Fragile X syndrome is a clinical condition resulting from increased repeated formation of triple nucleotide sequences at the first exon of the FMR1 gene (Xq27.3). Fragile X syndrome occurs when the number of repeated triple nucleotide sequences exceeds 200 and no transcription occurs at the FMR1 gene and, as a consequence, no FMR1 protein is expressed (17). Healthy individuals have less than 60 repeated sequences of this gene loculation. Fragile X premutation develops when the number of repeated sequence is between 60 and 200 and is a FMR1 protein-expressing condition (18). Individuals who are carriers of premutation have less than expected oocytes in the ovaries at the time of birth (19). Women who develop premature ovarian failure are 10-fold more likely to carry fragile X premutation compared to the overall population. A woman with sporadic POF is 2-5% more likely to have fragile X premutation. It is identified in 13-15% of individuals with familial POF (19-21).

Mutations in autosomal gene have also been found to be associated with POF. Studies on mutations in receptors and gonadotropins have revealed that these very rare conditions could also lead to POF. Point mutation, which causes inactivation at the FSH receptor, has autosomal recessive contribution and is responsible for the POF cases first identified in Finland (22). Mutation at the short arm of the second chromosome results in the synthesis of alanine instead of valine amino acid. In individuals with this mutation, the ovaries are hypoplasic and contain less primordial follicles histologically, whereas complete ovarian dysgenesis and streak ovary syndrome are never observed. In individuals with FSH receptor mutation, secondary amenorrhea develops over the years following normal puberty (23).

Autocrine- and paracrine-regulating mechanisms at follicular microenvironments such as the hypothalamic-pituitary-ovarian system are also known to be involved during the continued folliculogenesis. Most of the regulating factors released from the oocyte and granulosa cells belong to the Transforming Growth Factor (TGF) super-family (24). This family includes activin/inhibin, Bone Morphogenetic Protein (BMP) and Growth Differentiation Factor subgroups. By controlling FSH via the negative feedback mechanism, inhibin ensures completion of folliculogenesis. In premenopausal women, serum inhibin levels start to elevate before the onset of menopausal symptoms. Inhibin, which reflects the decreased ovarian follicle capacity, is therefore a good indicator (25). In a study with 43 POF cases, gene mutation of inhibin, a glycoprotein, at the alpha subunit was shown in 3 women (7%), but in only one woman (0.7%) in the control group of 150 subjects (26).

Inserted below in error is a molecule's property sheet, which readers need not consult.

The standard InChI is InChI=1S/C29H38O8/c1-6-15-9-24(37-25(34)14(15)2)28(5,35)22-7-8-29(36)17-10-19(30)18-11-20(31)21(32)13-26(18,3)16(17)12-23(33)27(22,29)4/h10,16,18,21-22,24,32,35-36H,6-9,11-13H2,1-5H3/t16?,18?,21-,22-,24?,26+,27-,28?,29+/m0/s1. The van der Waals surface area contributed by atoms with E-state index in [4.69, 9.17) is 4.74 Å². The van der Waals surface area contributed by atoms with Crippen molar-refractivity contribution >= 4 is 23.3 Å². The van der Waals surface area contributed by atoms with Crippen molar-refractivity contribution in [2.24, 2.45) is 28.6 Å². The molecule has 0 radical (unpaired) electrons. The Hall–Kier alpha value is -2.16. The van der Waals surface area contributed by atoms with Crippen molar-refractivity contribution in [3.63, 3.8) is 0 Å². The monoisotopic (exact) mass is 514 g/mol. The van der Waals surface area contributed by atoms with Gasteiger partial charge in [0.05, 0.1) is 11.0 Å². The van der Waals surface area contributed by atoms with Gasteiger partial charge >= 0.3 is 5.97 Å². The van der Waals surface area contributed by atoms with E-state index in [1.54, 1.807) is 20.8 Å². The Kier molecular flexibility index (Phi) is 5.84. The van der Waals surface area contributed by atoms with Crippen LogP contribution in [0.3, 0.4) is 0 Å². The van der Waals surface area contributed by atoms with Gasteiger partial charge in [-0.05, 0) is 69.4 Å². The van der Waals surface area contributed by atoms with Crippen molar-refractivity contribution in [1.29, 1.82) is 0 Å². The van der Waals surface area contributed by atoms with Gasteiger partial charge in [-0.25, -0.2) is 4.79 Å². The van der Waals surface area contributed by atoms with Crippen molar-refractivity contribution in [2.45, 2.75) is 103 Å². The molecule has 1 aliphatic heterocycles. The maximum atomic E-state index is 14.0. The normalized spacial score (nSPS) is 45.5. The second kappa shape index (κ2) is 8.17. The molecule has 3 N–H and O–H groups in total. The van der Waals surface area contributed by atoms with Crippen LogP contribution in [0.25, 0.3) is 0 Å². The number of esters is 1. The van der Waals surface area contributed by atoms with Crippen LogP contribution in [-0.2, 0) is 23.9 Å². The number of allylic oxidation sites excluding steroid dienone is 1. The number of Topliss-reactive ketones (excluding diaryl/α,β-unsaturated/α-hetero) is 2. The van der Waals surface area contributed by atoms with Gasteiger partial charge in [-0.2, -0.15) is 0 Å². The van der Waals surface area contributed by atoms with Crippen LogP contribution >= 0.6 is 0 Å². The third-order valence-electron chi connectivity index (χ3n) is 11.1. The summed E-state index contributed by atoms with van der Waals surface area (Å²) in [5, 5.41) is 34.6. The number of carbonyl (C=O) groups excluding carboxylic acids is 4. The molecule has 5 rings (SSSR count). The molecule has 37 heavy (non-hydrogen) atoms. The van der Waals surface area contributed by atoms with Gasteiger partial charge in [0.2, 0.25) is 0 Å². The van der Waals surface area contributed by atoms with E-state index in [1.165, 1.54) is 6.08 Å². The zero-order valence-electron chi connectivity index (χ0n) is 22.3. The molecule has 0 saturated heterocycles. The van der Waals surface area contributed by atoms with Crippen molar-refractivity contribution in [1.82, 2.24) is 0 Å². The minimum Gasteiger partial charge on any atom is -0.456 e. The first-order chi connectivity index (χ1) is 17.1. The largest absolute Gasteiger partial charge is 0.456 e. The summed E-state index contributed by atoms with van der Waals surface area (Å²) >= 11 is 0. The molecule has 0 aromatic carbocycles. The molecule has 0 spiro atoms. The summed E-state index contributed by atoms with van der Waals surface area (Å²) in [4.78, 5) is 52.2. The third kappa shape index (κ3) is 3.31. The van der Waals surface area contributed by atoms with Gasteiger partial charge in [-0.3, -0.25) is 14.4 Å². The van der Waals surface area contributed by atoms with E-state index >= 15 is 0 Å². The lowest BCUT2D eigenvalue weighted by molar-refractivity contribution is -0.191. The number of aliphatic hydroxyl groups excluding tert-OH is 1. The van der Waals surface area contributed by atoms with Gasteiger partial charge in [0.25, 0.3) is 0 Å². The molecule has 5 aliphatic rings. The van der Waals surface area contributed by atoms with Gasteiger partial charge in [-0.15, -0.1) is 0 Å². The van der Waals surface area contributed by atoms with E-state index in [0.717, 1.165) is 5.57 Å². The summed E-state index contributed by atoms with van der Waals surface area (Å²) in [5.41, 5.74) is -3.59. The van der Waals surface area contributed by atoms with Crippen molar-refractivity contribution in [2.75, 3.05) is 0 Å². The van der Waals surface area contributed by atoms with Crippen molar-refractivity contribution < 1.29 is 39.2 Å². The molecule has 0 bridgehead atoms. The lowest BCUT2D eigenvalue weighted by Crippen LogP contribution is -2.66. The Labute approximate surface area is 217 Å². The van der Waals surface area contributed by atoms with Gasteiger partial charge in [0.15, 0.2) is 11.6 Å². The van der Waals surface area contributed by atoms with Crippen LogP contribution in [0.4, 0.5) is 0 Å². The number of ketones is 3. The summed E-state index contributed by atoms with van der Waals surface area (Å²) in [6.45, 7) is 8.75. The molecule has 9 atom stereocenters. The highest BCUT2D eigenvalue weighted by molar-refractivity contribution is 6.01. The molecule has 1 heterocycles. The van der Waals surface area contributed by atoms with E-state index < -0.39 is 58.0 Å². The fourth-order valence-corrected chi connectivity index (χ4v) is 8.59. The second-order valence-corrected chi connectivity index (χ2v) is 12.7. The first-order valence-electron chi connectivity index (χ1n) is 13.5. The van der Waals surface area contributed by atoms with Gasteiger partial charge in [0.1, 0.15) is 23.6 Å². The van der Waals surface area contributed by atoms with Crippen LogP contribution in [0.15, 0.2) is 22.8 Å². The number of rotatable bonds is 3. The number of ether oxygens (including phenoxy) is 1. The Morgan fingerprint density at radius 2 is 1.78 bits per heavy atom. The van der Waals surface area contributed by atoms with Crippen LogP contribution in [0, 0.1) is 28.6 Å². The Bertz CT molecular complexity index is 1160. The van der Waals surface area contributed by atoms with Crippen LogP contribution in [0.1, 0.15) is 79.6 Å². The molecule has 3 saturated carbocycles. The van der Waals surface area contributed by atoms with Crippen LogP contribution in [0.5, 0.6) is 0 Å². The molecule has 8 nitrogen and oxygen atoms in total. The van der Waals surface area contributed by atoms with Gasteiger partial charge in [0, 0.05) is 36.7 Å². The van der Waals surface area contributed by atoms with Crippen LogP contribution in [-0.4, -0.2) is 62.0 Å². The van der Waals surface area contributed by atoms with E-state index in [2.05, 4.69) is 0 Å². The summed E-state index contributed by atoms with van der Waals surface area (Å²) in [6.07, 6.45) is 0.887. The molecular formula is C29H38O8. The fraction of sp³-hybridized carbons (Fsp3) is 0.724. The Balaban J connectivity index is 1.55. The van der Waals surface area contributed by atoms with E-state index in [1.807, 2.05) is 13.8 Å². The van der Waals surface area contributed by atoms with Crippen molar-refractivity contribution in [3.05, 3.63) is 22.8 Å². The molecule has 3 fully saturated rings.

Cases of spontaneous 46,XX POF may by the component of a syndrome. Mutation at the ATM gene (ataxia-telangiectasia mutated), which is responsible for ataxia- telangiectasias syndrome characterized by cerebellar ataxia, telangiectasias, immune defects, cancer predisposition and premature ageing, may result in ovarian failure (2).

Blepharophimosis-ptosis-epicanthus inversus syndrome (BPES) develops as a result of mutation at the type 1 FOXL2 (forkhead box L2) gene and may be a cause of POF (27). FOXL2 gene has an important role in early ovarian differentiation and in maintaining ovarian function (28).

Galactosemia affects one in every 60000 neonates and exhibits autosomal recessive involvement. With a clinically heterogeneous presentation, galactosemia results from complete or partial deficiency of galactose 1-phosphate uridyl transferase (GALT). Excessive amounts of galactose 1-phosphate (Gal 1-P) accumulate in the plasma of such individuals. Although the mechanism that leads to POF in galactosemia in not known, apoptosis secondary to accumulation of Gal 1-P or other galactose metabolites at the oocyte or ovarian stromal cells may be the underlying cause (29).

Primary ovarian failure polyglandular syndrome (hypothyroidism, adrenal insufficiency and hypoparathyroidism) may co-exist with autoimmune conditions including dry eye syndrome, myastenia gravis, rheumatoid arthritis, diabetes mellitus or systemic lupus erythematosus (8,30,31). The incidence of anti-ovarian antibodies differs significantly among patients with primary ovarian failure (0-67%). Establishing their roles and clinical relevance is challenging due to very variable ELISA tests and because anti-ovarian antibodies may be present only temporarily, and there is a weak correlation between antibody values and the severity of the condition. IgG-type steroid cell antibodies have been found as bound to the hilar, granulosa and theca cells of the ovary. These antibodies, however, are present in Addison’s disease rather than isolated POF patients. Development of POF in 10-15 years has been reported in 42.8% of Addison’s disease patients who were carriers of steroid cell antibodies (32). Anti-ovarian antibody measurement is not recommended in patients with POF due to the poor specificity of the assay (33).